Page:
Where is Turkish foreign policy headed in 2024?
As uncertainty, competition and conflict gain momentum within the international system, Türkiye engages in diplomacy to play a more defining role in global and regional crises.
Having stepped up to manage the COVID-19 pandemic and worked toward a cease-fire in Ukraine and the Israeli-Palestinian conflict, Ankara will continue to promote stability, security and cooperation across its neighborhood in 2024.
It will also defend its national interests by trying to transform its existing alliances and take unilateral resort measures.
That approach is closely related to Türkiye having to adapt to a new world where we discuss the “death of globalization and liberalism.”
At a time when great power competition leads to multipolarity, yet the new balance of power remains in the making, the country will continue to tap into its strengths: adaptability, agility and readiness to launch new initiatives.
The United States presidential election and the European Parliament elections will chart the Western world’s future course in 2024.
By contrast, Türkiye will experience that critical process under the strong leadership of President Recep Tayyip Erdoğan, who was re-elected in May 2023.
The Turkish Parliament’s Foreign Affairs Commission signed off on Sweden’s NATO membership in late 2023. Ankara expects the Joe Biden administration to ask Congress to approve the simultaneous sale of F-16 fighter jets to Türkiye in early 2024. It goes without saying that Washington’s failure to honor that agreement, citing the opposition of some lobbyists, would severely undermine Turkish-American relations.
However, if an agreement is reached, the defense promises to give positive momentum to the country’s bilateral relations with the U.S., Canada and Sweden.
Whereas the rapprochement between Türkiye and Greece is expected to resume in 2024, a far-right victory in the European Parliament elections could hinder efforts to make Türkiye’s relations with the European Union functional again.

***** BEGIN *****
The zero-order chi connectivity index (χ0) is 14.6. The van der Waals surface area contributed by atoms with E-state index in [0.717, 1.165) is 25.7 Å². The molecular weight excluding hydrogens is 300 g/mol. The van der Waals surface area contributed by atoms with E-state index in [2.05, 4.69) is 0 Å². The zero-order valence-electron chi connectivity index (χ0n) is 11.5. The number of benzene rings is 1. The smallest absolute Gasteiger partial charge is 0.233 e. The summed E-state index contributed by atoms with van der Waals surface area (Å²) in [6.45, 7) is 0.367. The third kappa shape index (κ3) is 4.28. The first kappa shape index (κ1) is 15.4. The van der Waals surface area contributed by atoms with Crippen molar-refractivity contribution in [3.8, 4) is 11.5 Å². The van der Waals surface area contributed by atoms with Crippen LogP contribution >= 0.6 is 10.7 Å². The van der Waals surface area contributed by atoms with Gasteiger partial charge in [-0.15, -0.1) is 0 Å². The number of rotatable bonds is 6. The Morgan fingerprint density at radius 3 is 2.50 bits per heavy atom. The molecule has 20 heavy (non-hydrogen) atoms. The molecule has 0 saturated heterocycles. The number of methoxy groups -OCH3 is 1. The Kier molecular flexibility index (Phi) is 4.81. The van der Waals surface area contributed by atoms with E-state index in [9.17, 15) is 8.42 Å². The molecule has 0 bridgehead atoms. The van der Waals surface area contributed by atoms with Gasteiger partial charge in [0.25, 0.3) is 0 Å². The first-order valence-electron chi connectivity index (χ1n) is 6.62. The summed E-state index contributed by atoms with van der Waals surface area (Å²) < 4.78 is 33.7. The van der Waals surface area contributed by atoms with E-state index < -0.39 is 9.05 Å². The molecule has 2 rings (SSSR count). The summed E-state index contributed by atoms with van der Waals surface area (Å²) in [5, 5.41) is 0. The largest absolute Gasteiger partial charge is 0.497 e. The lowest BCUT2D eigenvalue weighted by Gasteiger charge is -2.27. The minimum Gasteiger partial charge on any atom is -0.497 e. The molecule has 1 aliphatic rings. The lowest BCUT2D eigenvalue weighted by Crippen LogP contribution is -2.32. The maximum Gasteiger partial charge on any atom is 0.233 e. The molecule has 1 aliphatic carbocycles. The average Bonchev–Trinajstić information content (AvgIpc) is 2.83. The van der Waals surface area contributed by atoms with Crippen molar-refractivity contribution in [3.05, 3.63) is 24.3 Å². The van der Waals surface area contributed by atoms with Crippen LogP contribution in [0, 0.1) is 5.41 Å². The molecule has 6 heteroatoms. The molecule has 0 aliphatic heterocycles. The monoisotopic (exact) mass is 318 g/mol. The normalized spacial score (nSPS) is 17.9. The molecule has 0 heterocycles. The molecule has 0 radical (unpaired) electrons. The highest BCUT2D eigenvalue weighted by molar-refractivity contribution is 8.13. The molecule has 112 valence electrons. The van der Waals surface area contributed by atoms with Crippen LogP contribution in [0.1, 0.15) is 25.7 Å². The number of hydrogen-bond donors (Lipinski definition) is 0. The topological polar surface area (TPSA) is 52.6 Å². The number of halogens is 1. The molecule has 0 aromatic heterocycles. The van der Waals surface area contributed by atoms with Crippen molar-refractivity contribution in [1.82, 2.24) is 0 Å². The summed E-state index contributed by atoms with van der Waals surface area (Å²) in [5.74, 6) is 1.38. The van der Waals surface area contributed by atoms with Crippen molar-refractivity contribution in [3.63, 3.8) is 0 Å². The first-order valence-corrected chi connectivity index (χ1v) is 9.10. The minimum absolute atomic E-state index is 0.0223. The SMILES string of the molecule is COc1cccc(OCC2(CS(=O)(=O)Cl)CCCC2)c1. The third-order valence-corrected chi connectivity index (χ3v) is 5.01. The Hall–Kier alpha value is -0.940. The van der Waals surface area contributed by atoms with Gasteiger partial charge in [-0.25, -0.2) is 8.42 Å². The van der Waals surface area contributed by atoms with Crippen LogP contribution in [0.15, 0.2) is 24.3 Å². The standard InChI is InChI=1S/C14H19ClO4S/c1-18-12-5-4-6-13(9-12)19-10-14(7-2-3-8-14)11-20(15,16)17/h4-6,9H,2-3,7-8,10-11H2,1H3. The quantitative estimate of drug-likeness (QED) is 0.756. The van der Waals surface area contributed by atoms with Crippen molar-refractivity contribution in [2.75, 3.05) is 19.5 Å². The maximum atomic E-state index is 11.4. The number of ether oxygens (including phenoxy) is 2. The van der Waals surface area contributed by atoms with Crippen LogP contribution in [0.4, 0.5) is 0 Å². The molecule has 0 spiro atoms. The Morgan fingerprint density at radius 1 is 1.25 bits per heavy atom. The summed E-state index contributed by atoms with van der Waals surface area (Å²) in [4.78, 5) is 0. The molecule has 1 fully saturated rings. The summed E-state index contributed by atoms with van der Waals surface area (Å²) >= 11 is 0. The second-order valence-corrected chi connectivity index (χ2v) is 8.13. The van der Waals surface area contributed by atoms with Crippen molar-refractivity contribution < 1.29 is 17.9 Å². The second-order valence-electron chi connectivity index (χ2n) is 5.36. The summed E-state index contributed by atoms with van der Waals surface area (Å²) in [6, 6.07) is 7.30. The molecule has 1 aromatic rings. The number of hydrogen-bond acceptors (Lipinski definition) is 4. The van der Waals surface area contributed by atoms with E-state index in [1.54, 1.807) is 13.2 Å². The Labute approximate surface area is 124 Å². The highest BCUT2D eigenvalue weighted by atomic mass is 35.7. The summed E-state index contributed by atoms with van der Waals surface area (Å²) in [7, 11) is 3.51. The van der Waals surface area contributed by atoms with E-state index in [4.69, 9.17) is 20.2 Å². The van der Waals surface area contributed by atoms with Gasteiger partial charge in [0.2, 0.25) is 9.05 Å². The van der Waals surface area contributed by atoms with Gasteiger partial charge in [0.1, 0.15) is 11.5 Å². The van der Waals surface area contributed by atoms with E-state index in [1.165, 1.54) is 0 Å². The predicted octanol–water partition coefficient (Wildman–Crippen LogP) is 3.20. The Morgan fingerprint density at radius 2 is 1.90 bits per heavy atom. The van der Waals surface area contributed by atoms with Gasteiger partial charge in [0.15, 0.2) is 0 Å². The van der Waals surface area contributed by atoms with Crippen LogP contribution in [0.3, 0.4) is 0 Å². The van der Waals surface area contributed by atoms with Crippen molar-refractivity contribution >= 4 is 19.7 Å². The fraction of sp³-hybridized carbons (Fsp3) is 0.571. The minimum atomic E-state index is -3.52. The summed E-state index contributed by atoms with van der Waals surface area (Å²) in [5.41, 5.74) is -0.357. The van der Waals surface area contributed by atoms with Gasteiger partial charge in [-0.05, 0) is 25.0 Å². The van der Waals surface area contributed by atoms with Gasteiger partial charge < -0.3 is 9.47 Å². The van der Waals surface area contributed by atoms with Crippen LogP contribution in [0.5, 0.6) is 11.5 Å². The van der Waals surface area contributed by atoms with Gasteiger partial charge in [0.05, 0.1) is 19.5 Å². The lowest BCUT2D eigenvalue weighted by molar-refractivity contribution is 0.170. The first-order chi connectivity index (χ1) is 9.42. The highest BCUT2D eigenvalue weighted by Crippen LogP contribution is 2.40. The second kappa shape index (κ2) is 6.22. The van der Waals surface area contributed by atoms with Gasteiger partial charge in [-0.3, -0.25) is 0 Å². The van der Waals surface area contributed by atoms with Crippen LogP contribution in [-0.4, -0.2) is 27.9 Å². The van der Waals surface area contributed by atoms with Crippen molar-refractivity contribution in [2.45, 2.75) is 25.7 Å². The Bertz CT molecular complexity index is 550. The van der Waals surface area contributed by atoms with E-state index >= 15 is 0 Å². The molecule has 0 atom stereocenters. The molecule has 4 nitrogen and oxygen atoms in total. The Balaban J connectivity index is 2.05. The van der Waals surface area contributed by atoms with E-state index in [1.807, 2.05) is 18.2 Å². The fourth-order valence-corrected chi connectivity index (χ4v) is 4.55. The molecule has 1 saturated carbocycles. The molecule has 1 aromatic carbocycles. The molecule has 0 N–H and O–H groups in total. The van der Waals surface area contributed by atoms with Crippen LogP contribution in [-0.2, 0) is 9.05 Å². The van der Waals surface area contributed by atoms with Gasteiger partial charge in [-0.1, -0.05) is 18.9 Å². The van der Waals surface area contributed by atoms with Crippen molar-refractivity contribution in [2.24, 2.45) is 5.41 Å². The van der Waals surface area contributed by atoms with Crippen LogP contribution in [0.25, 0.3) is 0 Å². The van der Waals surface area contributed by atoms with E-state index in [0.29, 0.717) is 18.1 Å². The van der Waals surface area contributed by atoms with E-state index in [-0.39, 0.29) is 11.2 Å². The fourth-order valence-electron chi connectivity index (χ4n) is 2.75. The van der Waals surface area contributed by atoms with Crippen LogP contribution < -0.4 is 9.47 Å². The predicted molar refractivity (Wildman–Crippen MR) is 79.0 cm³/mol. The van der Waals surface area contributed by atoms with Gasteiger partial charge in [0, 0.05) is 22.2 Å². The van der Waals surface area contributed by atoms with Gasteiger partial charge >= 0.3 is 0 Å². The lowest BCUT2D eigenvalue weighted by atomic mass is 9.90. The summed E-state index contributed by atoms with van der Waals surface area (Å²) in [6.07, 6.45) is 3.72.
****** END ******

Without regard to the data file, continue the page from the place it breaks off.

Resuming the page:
Ankara will keep reminding Europe how valuable working with Türkiye remains for the continent’s security architecture and strategic prospects.
Brokering a cease-fire between Russia and Ukraine will be a major focus of Turkish diplomacy in the new year, too. Russian President Vladimir Putin’s 2024 visit to the Turkish capital could serve as a platform for positive dialogue on energy, Syria and other regional issues.
Moreover, exchanging views on bilateral and regional issues with Iranian President Ebrahim Raisi, who is scheduled to visit Türkiye on Jan. 4, will be critically important.
Iran, which (along with Russia) was among the beneficiaries of the post-Oct. 7 situation, could face restrictive efforts from the U.S. and Israel.
In the wake of Hamas’s attack, punishing Iran and its proxies has been absolutely crucial for Israel. Suppose Hamas, the weakest link of the so-called Axis of Resistance, could undermine Israel’s deterrence to such an extent. In that case, the argument goes, Hezbollah and other Iranian proxies could prove much more effective.
Iran is rumored to receive more advanced weapon technology and leniency regarding the nuclear issue in exchange for helping Russia get its hands on military drones and ballistic missiles.
Unhappy with Iran’s development of additional capabilities and unwilling to let the violence spread regionwide, the U.S. could be compelled to take additional measures against Tehran’s various initiatives.
Against that background, Türkiye will seek to transform areas of competition (such as the Zangezur Corridor and the Development Road Project) into areas of cooperation with Iran and take additional steps in its fight against the terrorist organization PKK.
Having elevated its relations with the Gulf states to a strategic partnership, the country will continue strengthening the Organization of Turkic States (OTS) and promoting peace between Azerbaijan and Armenia.
Türkiye, which speaks up against Israel’s massacres at the highest level, will strive to bring war criminals to justice in addition to making diplomatic efforts to broker a cease-fire and making the two-state solution a reality.
A more effective and comprehensive counterterrorism campaign in Iraq and Syria, new defense and energy initiatives, the quest for new partnerships and integration in Türkiye’s neighborhoods and mediation efforts will be on the Turkish diplomatic agenda in 2024.